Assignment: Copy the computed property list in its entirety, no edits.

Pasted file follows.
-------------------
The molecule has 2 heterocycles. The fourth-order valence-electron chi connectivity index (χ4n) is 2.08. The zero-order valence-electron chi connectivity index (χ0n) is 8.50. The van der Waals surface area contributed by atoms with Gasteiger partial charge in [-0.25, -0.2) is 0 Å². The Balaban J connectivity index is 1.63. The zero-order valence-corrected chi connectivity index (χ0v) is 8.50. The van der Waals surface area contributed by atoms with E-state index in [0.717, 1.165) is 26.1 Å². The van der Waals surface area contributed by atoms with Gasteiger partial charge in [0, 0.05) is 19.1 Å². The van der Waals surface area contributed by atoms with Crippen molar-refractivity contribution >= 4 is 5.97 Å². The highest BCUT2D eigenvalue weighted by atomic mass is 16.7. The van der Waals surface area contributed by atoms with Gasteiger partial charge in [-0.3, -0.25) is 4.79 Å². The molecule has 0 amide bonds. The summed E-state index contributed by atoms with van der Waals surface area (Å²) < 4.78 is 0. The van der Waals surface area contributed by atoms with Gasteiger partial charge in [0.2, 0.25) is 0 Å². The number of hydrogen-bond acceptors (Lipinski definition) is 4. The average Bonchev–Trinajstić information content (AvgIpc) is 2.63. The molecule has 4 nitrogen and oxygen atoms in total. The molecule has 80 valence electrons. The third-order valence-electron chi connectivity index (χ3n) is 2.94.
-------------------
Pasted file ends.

The molecule has 2 heterocycles. The fourth-order valence-electron chi connectivity index (χ4n) is 2.08. The zero-order valence-electron chi connectivity index (χ0n) is 8.50. The van der Waals surface area contributed by atoms with Gasteiger partial charge in [-0.25, -0.2) is 0 Å². The Balaban J connectivity index is 1.63. The zero-order valence-corrected chi connectivity index (χ0v) is 8.50. The van der Waals surface area contributed by atoms with E-state index in [0.717, 1.165) is 26.1 Å². The van der Waals surface area contributed by atoms with Gasteiger partial charge in [0, 0.05) is 19.1 Å². The van der Waals surface area contributed by atoms with Crippen molar-refractivity contribution >= 4 is 5.97 Å². The highest BCUT2D eigenvalue weighted by atomic mass is 16.7. The van der Waals surface area contributed by atoms with Gasteiger partial charge in [-0.3, -0.25) is 4.79 Å². The molecule has 0 amide bonds. The summed E-state index contributed by atoms with van der Waals surface area (Å²) < 4.78 is 0. The van der Waals surface area contributed by atoms with Gasteiger partial charge in [0.2, 0.25) is 0 Å². The number of hydrogen-bond acceptors (Lipinski definition) is 4. The average Bonchev–Trinajstić information content (AvgIpc) is 2.63. The molecule has 4 nitrogen and oxygen atoms in total. The molecule has 80 valence electrons. The third-order valence-electron chi connectivity index (χ3n) is 2.94.